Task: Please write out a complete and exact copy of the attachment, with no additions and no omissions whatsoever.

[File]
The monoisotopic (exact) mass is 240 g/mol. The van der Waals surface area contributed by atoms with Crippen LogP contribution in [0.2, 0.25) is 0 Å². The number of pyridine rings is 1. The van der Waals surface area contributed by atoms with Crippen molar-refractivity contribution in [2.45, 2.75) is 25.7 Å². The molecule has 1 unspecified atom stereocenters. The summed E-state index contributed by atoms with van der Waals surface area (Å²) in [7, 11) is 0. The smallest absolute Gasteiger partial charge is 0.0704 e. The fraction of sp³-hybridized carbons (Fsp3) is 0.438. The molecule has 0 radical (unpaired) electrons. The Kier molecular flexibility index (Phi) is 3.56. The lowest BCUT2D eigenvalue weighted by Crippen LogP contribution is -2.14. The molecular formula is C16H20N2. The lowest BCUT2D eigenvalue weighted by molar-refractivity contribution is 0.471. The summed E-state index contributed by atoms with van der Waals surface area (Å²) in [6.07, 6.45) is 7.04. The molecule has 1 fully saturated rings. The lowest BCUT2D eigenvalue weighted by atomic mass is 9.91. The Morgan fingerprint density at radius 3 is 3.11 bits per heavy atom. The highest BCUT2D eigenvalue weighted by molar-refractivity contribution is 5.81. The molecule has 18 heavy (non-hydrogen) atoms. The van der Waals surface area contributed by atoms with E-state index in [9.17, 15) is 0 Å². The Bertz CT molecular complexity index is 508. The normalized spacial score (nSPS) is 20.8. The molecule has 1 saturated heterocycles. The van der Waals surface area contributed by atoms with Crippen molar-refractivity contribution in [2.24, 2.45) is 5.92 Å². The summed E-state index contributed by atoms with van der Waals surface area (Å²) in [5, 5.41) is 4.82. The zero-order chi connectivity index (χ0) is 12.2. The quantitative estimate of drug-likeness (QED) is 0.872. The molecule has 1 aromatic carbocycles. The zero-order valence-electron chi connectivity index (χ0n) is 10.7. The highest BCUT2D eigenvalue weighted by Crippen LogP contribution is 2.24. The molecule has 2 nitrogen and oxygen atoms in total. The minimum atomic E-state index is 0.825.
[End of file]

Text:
The monoisotopic (exact) mass is 240 g/mol. The van der Waals surface area contributed by atoms with Crippen LogP contribution in [0.2, 0.25) is 0 Å². The number of pyridine rings is 1. The van der Waals surface area contributed by atoms with Crippen molar-refractivity contribution in [2.45, 2.75) is 25.7 Å². The molecule has 1 unspecified atom stereocenters. The summed E-state index contributed by atoms with van der Waals surface area (Å²) in [7, 11) is 0. The smallest absolute Gasteiger partial charge is 0.0704 e. The fraction of sp³-hybridized carbons (Fsp3) is 0.438. The molecule has 0 radical (unpaired) electrons. The Kier molecular flexibility index (Phi) is 3.56. The lowest BCUT2D eigenvalue weighted by Crippen LogP contribution is -2.14. The molecular formula is C16H20N2. The lowest BCUT2D eigenvalue weighted by molar-refractivity contribution is 0.471. The summed E-state index contributed by atoms with van der Waals surface area (Å²) in [6.07, 6.45) is 7.04. The molecule has 1 fully saturated rings. The lowest BCUT2D eigenvalue weighted by atomic mass is 9.91. The Morgan fingerprint density at radius 3 is 3.11 bits per heavy atom. The highest BCUT2D eigenvalue weighted by molar-refractivity contribution is 5.81. The molecule has 18 heavy (non-hydrogen) atoms. The van der Waals surface area contributed by atoms with E-state index in [9.17, 15) is 0 Å². The Bertz CT molecular complexity index is 508. The normalized spacial score (nSPS) is 20.8. The molecule has 1 saturated heterocycles. The van der Waals surface area contributed by atoms with Crippen molar-refractivity contribution in [2.24, 2.45) is 5.92 Å². The summed E-state index contributed by atoms with van der Waals surface area (Å²) in [5, 5.41) is 4.82. The zero-order chi connectivity index (χ0) is 12.2. The quantitative estimate of drug-likeness (QED) is 0.872. The molecule has 1 aromatic carbocycles. The zero-order valence-electron chi connectivity index (χ0n) is 10.7. The highest BCUT2D eigenvalue weighted by Crippen LogP contribution is 2.24. The molecule has 2 nitrogen and oxygen atoms in total. The minimum atomic E-state index is 0.825.